Trends and Influences Part 2

Slide 12: Out of these early efforts, more formal channels began to emerge with the development of organizations and groups that claimed the baby’s experience as valid. Studies developed that looked at the baby’s experience, and graduate programs started, such at the Santa Barbara Graduate Institute run by Marti Glenn and Wendy Anne McCarty. Other researchers studied how connecting with babies in utero could improve health outcomes on every level. Called Prenatal Stimulation or Fetal Programming, the programs that emerged include communication with the baby through words, touch and music. Eventually these programs grew into prenatal bonding programs still practiced today. 

Slide 13: APPPAH was born during this time in 1983, along with our sister organization in Europe, the International Society for Prenatal and Perinatal Psychology and Medicine.

Slide 14: One area of significant research that developed was Fetal Origins of Adult Disease. Through the study of the impact of nutrition, famine, stress and other environmental effects on the mother while she is pregnant, researchers determined that the baby’s experience could have impacts on adult health and disease. Health conditions such as cardiovascular disease, obesity and diabetes all proved to have their roots in the prenatal experiences of the baby. Ideas of epigenetics were born at this time, or how the environment could alter our genes and thus our capacity for health or tendency toward disease, though they were not really supported until the next decade.

Slide 15: Bonding and attachment as a profession and study began to flourish, with research and formal educational programs showing how the relationship of mother and baby had a reciprocal, physical and psychological impact. Early research emerged through examining animal behavior, and this grew into compassionate and important parenting and educational practices.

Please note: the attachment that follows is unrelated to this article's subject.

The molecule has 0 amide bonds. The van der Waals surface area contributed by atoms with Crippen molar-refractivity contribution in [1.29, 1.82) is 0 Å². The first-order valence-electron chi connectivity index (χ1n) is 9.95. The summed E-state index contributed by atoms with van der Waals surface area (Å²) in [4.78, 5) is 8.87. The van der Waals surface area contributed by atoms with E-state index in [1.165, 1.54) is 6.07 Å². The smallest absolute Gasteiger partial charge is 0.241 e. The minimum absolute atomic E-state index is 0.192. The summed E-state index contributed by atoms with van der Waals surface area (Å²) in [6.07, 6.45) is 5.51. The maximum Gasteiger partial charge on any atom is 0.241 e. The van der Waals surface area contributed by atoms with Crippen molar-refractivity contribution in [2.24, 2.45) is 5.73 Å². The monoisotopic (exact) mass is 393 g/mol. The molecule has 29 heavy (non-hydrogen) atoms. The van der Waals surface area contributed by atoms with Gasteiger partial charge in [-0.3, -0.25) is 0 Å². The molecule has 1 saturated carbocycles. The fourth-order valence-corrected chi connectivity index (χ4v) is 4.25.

Slide 16: The field of “somatics,” or the study of how the body’s felt sense influences our experience began to grow in importance and popularity. New explorations in bodywork and movement showed that early memories could be tapped through therapies that acknowledged the senses. These memories were called “implicit,” and theories of memory began to be debated among scientists. These debates continue today. Prenatal and perinatal psychology therapies combined the body’s experiences with psychotherapeutic theory, and gentler, subtler healing approaches started to appear.

Slide 17: Infant research laboratories appeared in many universities around the world. These scientific laboratories showed how intelligent babies are. Babies have the capacity to make moral judgments, feel jealous, make decisions based on what they see and feel, and could recognize language and more. This research continues today. In fact we are the midst of an Infant Revolution as the sciences have discovered babies. They are not born blank slates or without capacity of discernment. Called the “best scientists” by infant specialist Alison Gopnik, babies are being seen in a new light.

Slide 18: Prenatal and perinatal psychology was noticed more and more, as the scientific advances began to support our paradigm. The legitimizing trend included the decade of the brain, and the Human Genome Project. These two trends brought neuroscience and genetics into alignment with APPPAH’s mission to support the baby’s experience. Trends in neuroscience featured how the brain develops starting in utero. Epigenetics became a dominant field of study, proving that conditions in utero and in the previous generations can alter human genes. The study of attachment combined with neuroscience to support the field of affective (or emotional) neuroscience and interpersonal neurobiology, or how human relationships inform our biology. No where are these fields more apparent than when we are babies.